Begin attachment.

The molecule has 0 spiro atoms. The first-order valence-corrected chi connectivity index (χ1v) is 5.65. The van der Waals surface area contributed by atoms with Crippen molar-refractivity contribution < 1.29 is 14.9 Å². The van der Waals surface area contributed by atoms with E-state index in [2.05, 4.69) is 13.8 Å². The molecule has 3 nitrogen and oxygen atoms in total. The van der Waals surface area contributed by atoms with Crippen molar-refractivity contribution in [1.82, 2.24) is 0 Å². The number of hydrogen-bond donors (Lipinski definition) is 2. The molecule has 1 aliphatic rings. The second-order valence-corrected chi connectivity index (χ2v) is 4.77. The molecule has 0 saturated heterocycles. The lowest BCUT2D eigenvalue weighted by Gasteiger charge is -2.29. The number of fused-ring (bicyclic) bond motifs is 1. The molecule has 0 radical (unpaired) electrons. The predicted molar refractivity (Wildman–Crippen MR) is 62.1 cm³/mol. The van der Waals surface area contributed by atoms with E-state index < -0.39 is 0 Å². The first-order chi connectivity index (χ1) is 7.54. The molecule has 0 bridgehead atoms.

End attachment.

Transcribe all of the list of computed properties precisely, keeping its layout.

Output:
The molecule has 0 spiro atoms. The first-order valence-corrected chi connectivity index (χ1v) is 5.65. The van der Waals surface area contributed by atoms with Crippen molar-refractivity contribution < 1.29 is 14.9 Å². The van der Waals surface area contributed by atoms with E-state index in [2.05, 4.69) is 13.8 Å². The molecule has 3 nitrogen and oxygen atoms in total. The van der Waals surface area contributed by atoms with Crippen molar-refractivity contribution in [1.82, 2.24) is 0 Å². The number of hydrogen-bond donors (Lipinski definition) is 2. The molecule has 1 aliphatic rings. The second-order valence-corrected chi connectivity index (χ2v) is 4.77. The molecule has 0 saturated heterocycles. The lowest BCUT2D eigenvalue weighted by Gasteiger charge is -2.29. The number of fused-ring (bicyclic) bond motifs is 1. The molecule has 0 radical (unpaired) electrons. The predicted molar refractivity (Wildman–Crippen MR) is 62.1 cm³/mol. The van der Waals surface area contributed by atoms with E-state index < -0.39 is 0 Å². The first-order chi connectivity index (χ1) is 7.54. The molecule has 0 bridgehead atoms.